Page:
Benefit

Compared to using connected vehicle data alone, algorithms developed to estimate the positions of unequipped vehicles can result in up to an 8 percent reduction in delay.

Real-Time Prediction of Vehicle Locations in a Connected Vehicle Environment.


12/01/2013


Summary Information

The purpose of this study by the Virginia Center for Transportation Innovation and Research was to develop and investigate techniques to estimate the positions of unequipped vehicles based on the behaviors of equipped vehicles in a connected vehicle environment. This study was undertaken in the hope that these techniques, by providing sophisticated estimates of unequipped vehicle locations, could improve the performance of other proposed connected vehicle mobility applications at low penetration rates with minimal associated costs.

Methodology
Four tasks were carried out to achieve the study objectives:

Literature review
The literature was reviewed to determine similar proposed techniques to estimate positions of individual unequipped vehicles in a connected vehicle environment at low penetration rates. Additional literature was reviewed to allow a better understanding of car following models and connected vehicle technology and to identify connected vehicle mobility applications that could benefit from position estimates of individual unequipped vehicles.

Development of freeway and arterial location estimation algorithms
Two algorithms were developed to estimate the positions of unequipped vehicles based on the behaviors of equipped vehicles. One algorithm was developed for freeway environments (where vehicles react primarily to other vehicles) and the other for arterial environments (where vehicles often queue at traffic signals). The algorithms were designed to be as generic as possible, with minimal calibration to specific road networks.

Development of testing parameters for the developed algorithms
The next phase of the research plan developed the parameters that would be used in testing the algorithms (e.g. the evaluation network, number of simulation repetitions, and connected vehicle application). Others were identified during the testing task, such as sensitivity of an estimated vehicle’s lifespan on freeways.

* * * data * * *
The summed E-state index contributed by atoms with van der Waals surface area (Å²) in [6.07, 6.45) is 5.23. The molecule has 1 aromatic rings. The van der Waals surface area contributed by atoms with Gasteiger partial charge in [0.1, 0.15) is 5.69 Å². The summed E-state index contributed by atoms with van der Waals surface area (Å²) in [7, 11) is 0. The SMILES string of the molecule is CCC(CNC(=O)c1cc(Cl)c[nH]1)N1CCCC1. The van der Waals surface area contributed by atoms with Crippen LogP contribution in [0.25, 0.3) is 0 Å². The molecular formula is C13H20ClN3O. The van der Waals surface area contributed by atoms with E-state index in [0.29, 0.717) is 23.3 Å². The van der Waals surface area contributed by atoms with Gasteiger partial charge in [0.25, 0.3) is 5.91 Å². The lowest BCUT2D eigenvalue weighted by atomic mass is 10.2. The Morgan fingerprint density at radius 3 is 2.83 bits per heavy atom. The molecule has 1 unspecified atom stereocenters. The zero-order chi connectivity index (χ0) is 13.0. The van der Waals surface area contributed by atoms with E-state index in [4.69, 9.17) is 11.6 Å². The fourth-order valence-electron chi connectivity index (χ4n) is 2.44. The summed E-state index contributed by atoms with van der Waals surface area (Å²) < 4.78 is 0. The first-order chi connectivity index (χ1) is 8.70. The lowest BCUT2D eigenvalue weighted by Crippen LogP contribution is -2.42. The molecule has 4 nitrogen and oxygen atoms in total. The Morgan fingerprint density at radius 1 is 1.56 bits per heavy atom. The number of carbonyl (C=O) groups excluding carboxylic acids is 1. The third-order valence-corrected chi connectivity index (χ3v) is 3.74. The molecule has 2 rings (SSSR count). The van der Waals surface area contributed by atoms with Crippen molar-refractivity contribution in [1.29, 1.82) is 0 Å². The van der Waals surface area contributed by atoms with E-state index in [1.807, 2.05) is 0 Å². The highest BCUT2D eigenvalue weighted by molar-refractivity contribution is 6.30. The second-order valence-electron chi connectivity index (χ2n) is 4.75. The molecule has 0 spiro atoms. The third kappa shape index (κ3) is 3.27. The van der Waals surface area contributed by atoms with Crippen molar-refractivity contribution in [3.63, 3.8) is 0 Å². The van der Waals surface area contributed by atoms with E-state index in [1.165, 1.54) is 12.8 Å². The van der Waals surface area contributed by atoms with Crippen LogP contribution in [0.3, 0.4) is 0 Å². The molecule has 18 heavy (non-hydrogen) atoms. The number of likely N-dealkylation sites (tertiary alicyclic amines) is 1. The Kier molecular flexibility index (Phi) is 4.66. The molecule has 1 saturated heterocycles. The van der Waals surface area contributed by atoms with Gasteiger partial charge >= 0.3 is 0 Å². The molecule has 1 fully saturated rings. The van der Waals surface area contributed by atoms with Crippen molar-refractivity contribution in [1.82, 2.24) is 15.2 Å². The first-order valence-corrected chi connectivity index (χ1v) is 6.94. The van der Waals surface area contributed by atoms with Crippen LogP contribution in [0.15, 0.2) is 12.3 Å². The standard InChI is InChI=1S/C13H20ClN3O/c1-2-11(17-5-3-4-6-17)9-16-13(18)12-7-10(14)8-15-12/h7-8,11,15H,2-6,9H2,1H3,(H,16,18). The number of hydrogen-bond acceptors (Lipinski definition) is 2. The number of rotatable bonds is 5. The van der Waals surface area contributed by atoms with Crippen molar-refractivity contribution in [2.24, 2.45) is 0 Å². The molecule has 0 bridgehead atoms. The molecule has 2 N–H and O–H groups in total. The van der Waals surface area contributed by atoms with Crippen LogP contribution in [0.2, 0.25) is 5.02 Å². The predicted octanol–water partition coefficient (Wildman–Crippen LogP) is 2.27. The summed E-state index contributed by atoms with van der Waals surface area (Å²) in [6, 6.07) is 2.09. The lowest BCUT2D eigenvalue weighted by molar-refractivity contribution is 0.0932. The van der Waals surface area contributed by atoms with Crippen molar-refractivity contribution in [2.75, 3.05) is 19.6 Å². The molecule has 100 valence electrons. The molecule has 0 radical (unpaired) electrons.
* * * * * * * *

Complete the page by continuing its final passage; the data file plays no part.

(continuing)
Testing and evaluation of the developed algorithms
The developed algorithms were tested extensively. The freeway location estimation algorithm was tested using vehicle trajectory data collected from the Next Generation Simulation (NGSIM) project that consisted of a 500-meter (1,640-foot) section of I-80 in Emeryville, California. The arterial location estimation algorithm was tested on a calibrated model of U.S. 50, a four-signal arterial network in Chantilly, Virginia.

In all tested scenarios, multiple simulation runs were evaluated with unique random seeds for various penetration rates, ranging from 5 percent to 100 percent. Each algorithm was applied to an existing connected vehicle mobility application (signal control for the arterial location estimation algorithm, and ramp metering for the freeway location estimation algorithm) to determine if the location estimation algorithms developed could improve the performance of these applications at low EV penetration rates.

Findings
Two connected vehicle mobility applications were able to use these estimates to produce small performance improvements in simulation at low penetration rates of connected vehicle technologies when compared to using connected vehicle data alone
  • Ramp metering application (freeway location estimation algorithm): up to an 8 percent reduction in delay was achieved.
  • Traffic signal control application (arterial location estimation algorithm): up to 4.4 percent reduction in delay was achieved.

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Source

Real-Time Prediction of Vehicle Locations in a Connected Vehicle Environment

Author: Goodall, Noah

Published By: Virginia Center for Transportation Innovation and Research

Source Date: 12/01/2013

Other Reference Number: FHWA/VCTIR 14-R4

URL: http://www.virginiadot.org/vtrc/main/online_reports/pdf/14-r4.pdf

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Benefit ID: 2017-01181